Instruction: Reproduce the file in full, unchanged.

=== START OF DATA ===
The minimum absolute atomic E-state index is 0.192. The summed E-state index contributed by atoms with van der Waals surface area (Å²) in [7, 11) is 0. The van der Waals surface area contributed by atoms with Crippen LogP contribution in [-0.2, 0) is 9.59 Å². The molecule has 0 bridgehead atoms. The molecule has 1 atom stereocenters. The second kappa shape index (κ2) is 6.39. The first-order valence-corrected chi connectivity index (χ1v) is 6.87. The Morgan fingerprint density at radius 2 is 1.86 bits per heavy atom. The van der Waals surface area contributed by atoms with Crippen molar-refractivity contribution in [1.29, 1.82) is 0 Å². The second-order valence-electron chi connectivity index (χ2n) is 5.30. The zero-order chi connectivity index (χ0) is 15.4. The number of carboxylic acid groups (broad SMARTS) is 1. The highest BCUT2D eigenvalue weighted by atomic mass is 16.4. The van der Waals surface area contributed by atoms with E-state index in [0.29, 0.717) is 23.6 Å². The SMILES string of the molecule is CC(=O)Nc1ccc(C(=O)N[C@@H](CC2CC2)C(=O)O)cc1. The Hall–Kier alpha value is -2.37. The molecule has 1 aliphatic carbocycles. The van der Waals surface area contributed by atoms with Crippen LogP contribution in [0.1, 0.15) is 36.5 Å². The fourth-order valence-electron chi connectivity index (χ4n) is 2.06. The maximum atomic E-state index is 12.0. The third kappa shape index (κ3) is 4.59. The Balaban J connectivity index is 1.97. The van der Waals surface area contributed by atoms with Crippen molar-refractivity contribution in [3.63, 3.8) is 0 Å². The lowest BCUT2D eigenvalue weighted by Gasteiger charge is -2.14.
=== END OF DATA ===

The minimum absolute atomic E-state index is 0.192. The summed E-state index contributed by atoms with van der Waals surface area (Å²) in [7, 11) is 0. The van der Waals surface area contributed by atoms with Crippen LogP contribution in [-0.2, 0) is 9.59 Å². The molecule has 0 bridgehead atoms. The molecule has 1 atom stereocenters. The second kappa shape index (κ2) is 6.39. The first-order valence-corrected chi connectivity index (χ1v) is 6.87. The Morgan fingerprint density at radius 2 is 1.86 bits per heavy atom. The van der Waals surface area contributed by atoms with Crippen molar-refractivity contribution in [1.29, 1.82) is 0 Å². The second-order valence-electron chi connectivity index (χ2n) is 5.30. The zero-order chi connectivity index (χ0) is 15.4. The number of carboxylic acid groups (broad SMARTS) is 1. The highest BCUT2D eigenvalue weighted by atomic mass is 16.4. The van der Waals surface area contributed by atoms with E-state index in [0.29, 0.717) is 23.6 Å². The SMILES string of the molecule is CC(=O)Nc1ccc(C(=O)N[C@@H](CC2CC2)C(=O)O)cc1. The Hall–Kier alpha value is -2.37. The molecule has 1 aliphatic carbocycles. The van der Waals surface area contributed by atoms with Crippen LogP contribution in [0.1, 0.15) is 36.5 Å². The fourth-order valence-electron chi connectivity index (χ4n) is 2.06. The maximum atomic E-state index is 12.0. The third kappa shape index (κ3) is 4.59. The Balaban J connectivity index is 1.97. The van der Waals surface area contributed by atoms with Crippen molar-refractivity contribution in [3.63, 3.8) is 0 Å². The lowest BCUT2D eigenvalue weighted by Gasteiger charge is -2.14.